Park Allows Visitors to Dig Their Own
Tourists Keep What They Find
If you want to pan for gold, you might head to the mountains of Colorado. But if you are looking for diamonds, you head to Arkansas. The Crater of Diamonds State Park in southern Arkansas, to be precise. The park is the only diamond-bearing site open to the public in the world.
CraterCredit: Arkansas Department of Parks & Tourism of Diamonds State Park lies above an ancient volcanic pipe that was active 100 million years ago. During that period, diamonds, quartz and semi-precious gems rode waves of magma to the surface of the volcano. When the pipe went dormant and crusted over, the gems remained stuck in the dirt.
The Great North American Diamond Rush began in 1906 when farmer John Huddleston found two strange-looking crystals while plowing his field. The crystals were the first diamonds ever discovered at their source outside of South Africa. Within a month, Huddleston sold mining rights to his property to investors, who named their mine Kimberly, after the famous South African mining district.
Huddleston’s discovery created a boomtown in nearby Murfreesboro, Arkansas. Initially, the mine changed hands several times. However, the property remained privately owned until WWII, when the United States Government took it over to mine minerals for the war effort. The government found that although the mine produced just as many diamonds of the same quality as any other commercial mine in the world, the cost of US labor made mining the property impractical.
Shortly after the war, the government returned the mine to its previous owners. Between 1951 and 1972, various owners opened commercial tourist attractions on the mine site. In 1972, the State of Arkansas took over the tourist operations and turned the crater into a park.
Because of the location of the mine within the state, Arkansas is sometimes known as “The Diamond State.” A diamond is the central motif on the Arkansas state flag. Former First Lady Hillary Clinton wore an Arkansas diamond, The Kahn Canary, at each of her husband President Bill Clinton’s inaugurations.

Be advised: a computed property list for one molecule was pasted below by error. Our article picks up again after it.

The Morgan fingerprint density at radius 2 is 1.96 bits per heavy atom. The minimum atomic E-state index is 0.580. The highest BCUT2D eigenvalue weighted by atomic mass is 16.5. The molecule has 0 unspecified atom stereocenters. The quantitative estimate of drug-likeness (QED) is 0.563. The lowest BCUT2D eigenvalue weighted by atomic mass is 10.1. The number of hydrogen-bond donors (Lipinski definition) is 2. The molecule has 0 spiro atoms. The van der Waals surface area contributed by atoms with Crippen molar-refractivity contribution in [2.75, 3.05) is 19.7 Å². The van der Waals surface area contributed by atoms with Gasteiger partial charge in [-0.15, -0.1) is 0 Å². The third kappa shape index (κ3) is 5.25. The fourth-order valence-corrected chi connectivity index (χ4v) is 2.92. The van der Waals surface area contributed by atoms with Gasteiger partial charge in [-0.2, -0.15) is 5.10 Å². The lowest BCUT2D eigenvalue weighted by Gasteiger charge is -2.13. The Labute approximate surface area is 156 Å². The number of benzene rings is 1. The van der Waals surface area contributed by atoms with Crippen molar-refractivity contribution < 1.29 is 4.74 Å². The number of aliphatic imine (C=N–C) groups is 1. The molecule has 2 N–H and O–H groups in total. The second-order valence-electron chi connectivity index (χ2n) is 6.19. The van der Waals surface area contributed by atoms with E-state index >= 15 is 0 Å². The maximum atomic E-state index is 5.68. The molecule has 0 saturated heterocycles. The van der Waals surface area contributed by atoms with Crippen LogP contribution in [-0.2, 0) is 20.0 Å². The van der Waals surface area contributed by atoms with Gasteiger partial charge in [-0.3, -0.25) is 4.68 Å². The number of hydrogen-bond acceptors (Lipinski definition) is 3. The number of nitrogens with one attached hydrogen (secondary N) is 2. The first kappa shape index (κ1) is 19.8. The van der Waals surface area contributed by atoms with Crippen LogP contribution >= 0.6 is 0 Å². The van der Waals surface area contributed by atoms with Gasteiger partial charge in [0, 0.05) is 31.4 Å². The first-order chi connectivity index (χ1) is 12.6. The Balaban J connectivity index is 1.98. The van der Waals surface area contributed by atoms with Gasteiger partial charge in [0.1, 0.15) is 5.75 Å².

Today, visitors to Crater of Diamonds State Park are welcome to search for and take away any precious and semi-precious stones that they find, regardless of the stone’s value. The park charges a nominal admission fee, which covers admission and readmission to the park to search for stones throughout the day.
The park is not a Vegas or Branson-style tourist destination with large themed hotels and theatres. Instead, the 37 1/2 acres resemble nothing more than a plowed field. What few structures found in the crater area consist of old, rusted mining equipment from the Kimberly mine.
Credit: Arkansas Department of Parks & TourismAway from the diamond digging area, visitors will find forested hiking trails, fishing in the Little Missouri river, a campground and a water park. A visitor’s center provides information on the history of the park and how to dig for diamonds. For visitors who forget to bring their own equipment, the visitor’s center will also rent sieves, rakes and shovels. Unsuccessful rock hounds may also buy minerals at the gift shop.
According to the park, visitors find over 600 diamonds each year. The most common of which are white, brown and yellow diamonds as well as 40 other types of minerals including quartz, amethyst, jasper and garnet.
Most of the diamonds found in the park are the size of a grain of rice, although some very large diamonds have also been discovered. The largest diamond found so far at the park was a 40 caret stone named “Uncle Sam.” Other famous diamonds found at the park include the Strawn-Wagner diamond, which was found in 1990 and is the only diamond in the world to receive a perfect rating by the American Gem Society and the Gemological Institute of America.
If you plan to visit the park, here is an article on how to locate diamonds in the crater.